Posts Tagged ‘Galatians 5’

Sometimes scripture is so confrontational that it stings. I have felt that sting more than once from Matthew 7:1-5. The Amplified version is particularly prickly.

Do not judge and criticize and condemn [others unfairly with an attitude of self-righteous superiority as though assuming the office of a judge], so that you will not be judged [unfairly]. For just as you [hypocritically] judge others [when you are sinful and unrepentant], so will you be judged; and in accordance with your standard of measure [used to pass out judgment], judgment will be measured to you.

Why do you look at the [insignificant] speck that is in your brother’s eye, but do not notice and acknowledge the [egregious] log that is in your own eye? Or how can you say to your brother, ‘Let me get the speck out of your eye,’ when there is a log in your own eye? You hypocrite (play-actor, pretender), first get the log out of your own eye, and then you will see clearly to take the speck out of your brother’s eye. Matthew 7:1-5 (Amplified)

I have struggled at times asking, “Why, Adonai, is it that another’s sin, is so obvious to me? Why is it especially true of those close to me–those to whom I should show mercy, compassion? And why, God, does their sin become so bothersome, like a persistent itch that just won’t be ignored? Why is their sin so noticeable to me, and yet my own sin is hard to remember–it flits away after a few brief moments of remorse?”

I haven’t received the answer to my questions, but rather I believe God has suggested a strategy to deal with the problem. The solution (or treatment) as it were to this myopic vision problem is to shift my attention attention back to the Truth.

The truth is God is still on His eternal throne. The sin of someone else, no matter how much we love them or our life is entwined with theirs, doesn’t change the truth. It may be a temporary denial of the truth by them, but it does not change the truth.

My job in most situations, is to pray that God will show the offender the truth and gently bring them into a loving realization of the break in fellowship caused by the sin. This is obviously not always as easy as it sounds, but God calls me to wait on Him, to avoid thinking of myself, my hurts, but rather to seek God’s wisdom and healing for wounds and offenses.

The servant of the Lord must not participate in quarrels, but must be kind to everyone [even-tempered, preserving peace, and he must be], skilled in teaching, patient and tolerant when wronged. He must correct those who are in opposition with courtesy and gentleness in the hope that God may grant that they will repent and be led to the knowledge of the truth [accurately understanding and welcoming it], and that they may come to their senses and escape from the trap of the devil, having been held captive by him to do his will. 2 Timothy 2:24-26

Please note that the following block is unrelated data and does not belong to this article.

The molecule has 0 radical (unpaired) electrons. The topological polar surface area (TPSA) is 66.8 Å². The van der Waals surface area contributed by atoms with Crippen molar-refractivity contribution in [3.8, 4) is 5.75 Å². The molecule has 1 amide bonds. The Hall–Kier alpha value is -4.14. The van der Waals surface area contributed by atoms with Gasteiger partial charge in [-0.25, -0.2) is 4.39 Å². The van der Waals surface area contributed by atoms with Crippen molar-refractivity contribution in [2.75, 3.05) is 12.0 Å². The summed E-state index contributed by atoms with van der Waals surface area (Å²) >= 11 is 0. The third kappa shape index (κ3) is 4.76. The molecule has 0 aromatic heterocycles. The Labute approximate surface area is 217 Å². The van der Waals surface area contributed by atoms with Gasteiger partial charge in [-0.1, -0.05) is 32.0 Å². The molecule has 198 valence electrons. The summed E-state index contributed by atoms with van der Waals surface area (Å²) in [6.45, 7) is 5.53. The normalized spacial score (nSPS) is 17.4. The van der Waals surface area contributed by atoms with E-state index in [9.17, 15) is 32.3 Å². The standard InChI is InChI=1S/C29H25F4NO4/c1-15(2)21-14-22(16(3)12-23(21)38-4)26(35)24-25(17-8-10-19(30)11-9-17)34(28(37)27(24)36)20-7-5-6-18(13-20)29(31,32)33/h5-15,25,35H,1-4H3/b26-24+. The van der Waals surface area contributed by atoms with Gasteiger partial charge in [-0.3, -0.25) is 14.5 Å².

I must continue to confront myself with God’s Word, soaking in it and meditating on it to such an extent that through it, God can realign my heart–my thinking, and return me to a place of love for my neighbor. The second greatest commandment of Yeshua is “to love your neighbor as yourself.”

If I am in fellowship with the Father, through His Word, the Spirit of God (Ruach HaKodesh) will fill me. “The fruit of the Spirit [the result of His presence within us] is love [unselfish concern for others], joy, [inner] peace, patience [not the ability to wait, but how we act while waiting], kindness, goodness, faithfulness, gentleness, self-control. Against such things there is no law.” Galatians 5:22-23

The sin of another is, therefore, just another distraction the adversary will use to disturb unity and cause me to take my focus off of the pursuit of righteousness and peace with Adonai. It will blind me to the Messiah and His completed Work of redemption.

What another has done or said to me is never relevant as a justification for wrong attitude or conduct on my part. My response must be to love my neighbor. In doing so, I am assured of never losing focus on the important issues–issues of eternity.


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